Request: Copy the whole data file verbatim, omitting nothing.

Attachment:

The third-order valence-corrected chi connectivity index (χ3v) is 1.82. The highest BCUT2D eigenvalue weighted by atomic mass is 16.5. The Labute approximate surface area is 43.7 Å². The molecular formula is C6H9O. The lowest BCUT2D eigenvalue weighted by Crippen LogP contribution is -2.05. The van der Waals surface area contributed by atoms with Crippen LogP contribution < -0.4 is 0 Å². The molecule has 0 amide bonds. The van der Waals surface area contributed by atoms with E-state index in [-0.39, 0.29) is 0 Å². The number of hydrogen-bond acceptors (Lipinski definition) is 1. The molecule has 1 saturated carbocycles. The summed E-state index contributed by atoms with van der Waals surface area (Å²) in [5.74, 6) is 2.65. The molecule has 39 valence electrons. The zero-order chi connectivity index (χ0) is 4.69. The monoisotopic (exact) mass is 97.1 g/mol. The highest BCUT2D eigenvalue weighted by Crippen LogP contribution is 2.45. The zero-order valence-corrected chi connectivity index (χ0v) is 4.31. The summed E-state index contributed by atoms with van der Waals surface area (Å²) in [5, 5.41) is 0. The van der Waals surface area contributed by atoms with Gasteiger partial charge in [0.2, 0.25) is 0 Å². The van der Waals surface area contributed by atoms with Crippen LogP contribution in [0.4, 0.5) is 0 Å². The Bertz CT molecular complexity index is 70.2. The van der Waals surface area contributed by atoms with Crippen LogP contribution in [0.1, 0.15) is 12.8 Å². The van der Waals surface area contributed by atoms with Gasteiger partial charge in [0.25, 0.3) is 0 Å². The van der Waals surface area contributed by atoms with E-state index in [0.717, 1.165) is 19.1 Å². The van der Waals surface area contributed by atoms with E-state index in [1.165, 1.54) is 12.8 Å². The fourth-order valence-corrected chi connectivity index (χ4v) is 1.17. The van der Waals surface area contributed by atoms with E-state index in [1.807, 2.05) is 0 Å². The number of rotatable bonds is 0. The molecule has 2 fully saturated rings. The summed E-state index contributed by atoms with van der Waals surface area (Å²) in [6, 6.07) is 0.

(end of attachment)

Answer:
The third-order valence-corrected chi connectivity index (χ3v) is 1.82. The highest BCUT2D eigenvalue weighted by atomic mass is 16.5. The Labute approximate surface area is 43.7 Å². The molecular formula is C6H9O. The lowest BCUT2D eigenvalue weighted by Crippen LogP contribution is -2.05. The van der Waals surface area contributed by atoms with Crippen LogP contribution < -0.4 is 0 Å². The molecule has 0 amide bonds. The van der Waals surface area contributed by atoms with E-state index in [-0.39, 0.29) is 0 Å². The number of hydrogen-bond acceptors (Lipinski definition) is 1. The molecule has 1 saturated carbocycles. The summed E-state index contributed by atoms with van der Waals surface area (Å²) in [5.74, 6) is 2.65. The molecule has 39 valence electrons. The zero-order chi connectivity index (χ0) is 4.69. The monoisotopic (exact) mass is 97.1 g/mol. The highest BCUT2D eigenvalue weighted by Crippen LogP contribution is 2.45. The zero-order valence-corrected chi connectivity index (χ0v) is 4.31. The summed E-state index contributed by atoms with van der Waals surface area (Å²) in [5, 5.41) is 0. The van der Waals surface area contributed by atoms with Gasteiger partial charge in [0.2, 0.25) is 0 Å². The van der Waals surface area contributed by atoms with Crippen LogP contribution in [0.4, 0.5) is 0 Å². The Bertz CT molecular complexity index is 70.2. The van der Waals surface area contributed by atoms with Crippen LogP contribution in [0.1, 0.15) is 12.8 Å². The van der Waals surface area contributed by atoms with Gasteiger partial charge in [0.25, 0.3) is 0 Å². The van der Waals surface area contributed by atoms with E-state index in [0.717, 1.165) is 19.1 Å². The van der Waals surface area contributed by atoms with E-state index in [1.165, 1.54) is 12.8 Å². The fourth-order valence-corrected chi connectivity index (χ4v) is 1.17. The van der Waals surface area contributed by atoms with E-state index in [1.807, 2.05) is 0 Å². The number of rotatable bonds is 0. The molecule has 2 fully saturated rings. The summed E-state index contributed by atoms with van der Waals surface area (Å²) in [6, 6.07) is 0.